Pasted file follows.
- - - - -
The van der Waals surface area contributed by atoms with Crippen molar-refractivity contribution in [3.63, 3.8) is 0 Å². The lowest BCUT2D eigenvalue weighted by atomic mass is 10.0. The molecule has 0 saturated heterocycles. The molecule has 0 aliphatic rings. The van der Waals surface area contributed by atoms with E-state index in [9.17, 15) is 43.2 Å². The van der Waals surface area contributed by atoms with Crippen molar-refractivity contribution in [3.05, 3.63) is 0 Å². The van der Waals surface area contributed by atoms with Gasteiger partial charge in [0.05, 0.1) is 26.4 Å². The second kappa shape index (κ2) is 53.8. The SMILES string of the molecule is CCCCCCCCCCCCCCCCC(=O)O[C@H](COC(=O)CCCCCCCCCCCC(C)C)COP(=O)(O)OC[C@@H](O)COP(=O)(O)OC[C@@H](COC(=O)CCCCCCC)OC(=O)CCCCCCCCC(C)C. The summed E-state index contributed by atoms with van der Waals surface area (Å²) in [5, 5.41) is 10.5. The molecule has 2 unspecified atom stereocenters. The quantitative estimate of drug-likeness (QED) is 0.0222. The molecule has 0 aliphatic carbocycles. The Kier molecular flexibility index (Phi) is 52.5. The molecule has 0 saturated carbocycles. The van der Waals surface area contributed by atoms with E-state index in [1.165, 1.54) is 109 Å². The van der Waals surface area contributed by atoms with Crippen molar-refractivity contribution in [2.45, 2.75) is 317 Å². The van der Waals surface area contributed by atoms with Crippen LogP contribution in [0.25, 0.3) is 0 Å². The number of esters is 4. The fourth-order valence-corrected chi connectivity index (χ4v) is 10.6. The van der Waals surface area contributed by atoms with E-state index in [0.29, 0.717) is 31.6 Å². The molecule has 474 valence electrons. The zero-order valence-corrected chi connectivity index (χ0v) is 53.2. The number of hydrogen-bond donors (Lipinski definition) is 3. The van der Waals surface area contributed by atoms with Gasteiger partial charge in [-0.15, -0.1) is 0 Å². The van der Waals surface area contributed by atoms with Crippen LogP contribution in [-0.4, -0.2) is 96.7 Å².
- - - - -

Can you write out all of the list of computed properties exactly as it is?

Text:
The van der Waals surface area contributed by atoms with Crippen molar-refractivity contribution in [3.63, 3.8) is 0 Å². The lowest BCUT2D eigenvalue weighted by atomic mass is 10.0. The molecule has 0 saturated heterocycles. The molecule has 0 aliphatic rings. The van der Waals surface area contributed by atoms with E-state index in [9.17, 15) is 43.2 Å². The van der Waals surface area contributed by atoms with Crippen molar-refractivity contribution in [3.05, 3.63) is 0 Å². The van der Waals surface area contributed by atoms with Gasteiger partial charge in [0.05, 0.1) is 26.4 Å². The second kappa shape index (κ2) is 53.8. The SMILES string of the molecule is CCCCCCCCCCCCCCCCC(=O)O[C@H](COC(=O)CCCCCCCCCCCC(C)C)COP(=O)(O)OC[C@@H](O)COP(=O)(O)OC[C@@H](COC(=O)CCCCCCC)OC(=O)CCCCCCCCC(C)C. The summed E-state index contributed by atoms with van der Waals surface area (Å²) in [5, 5.41) is 10.5. The molecule has 2 unspecified atom stereocenters. The quantitative estimate of drug-likeness (QED) is 0.0222. The molecule has 0 aliphatic carbocycles. The Kier molecular flexibility index (Phi) is 52.5. The molecule has 0 saturated carbocycles. The van der Waals surface area contributed by atoms with E-state index in [1.165, 1.54) is 109 Å². The van der Waals surface area contributed by atoms with Crippen molar-refractivity contribution in [2.45, 2.75) is 317 Å². The van der Waals surface area contributed by atoms with Crippen LogP contribution in [0.25, 0.3) is 0 Å². The number of esters is 4. The fourth-order valence-corrected chi connectivity index (χ4v) is 10.6. The van der Waals surface area contributed by atoms with E-state index in [0.29, 0.717) is 31.6 Å². The molecule has 474 valence electrons. The zero-order valence-corrected chi connectivity index (χ0v) is 53.2. The number of hydrogen-bond donors (Lipinski definition) is 3. The van der Waals surface area contributed by atoms with Gasteiger partial charge in [-0.15, -0.1) is 0 Å². The van der Waals surface area contributed by atoms with Crippen LogP contribution in [-0.4, -0.2) is 96.7 Å².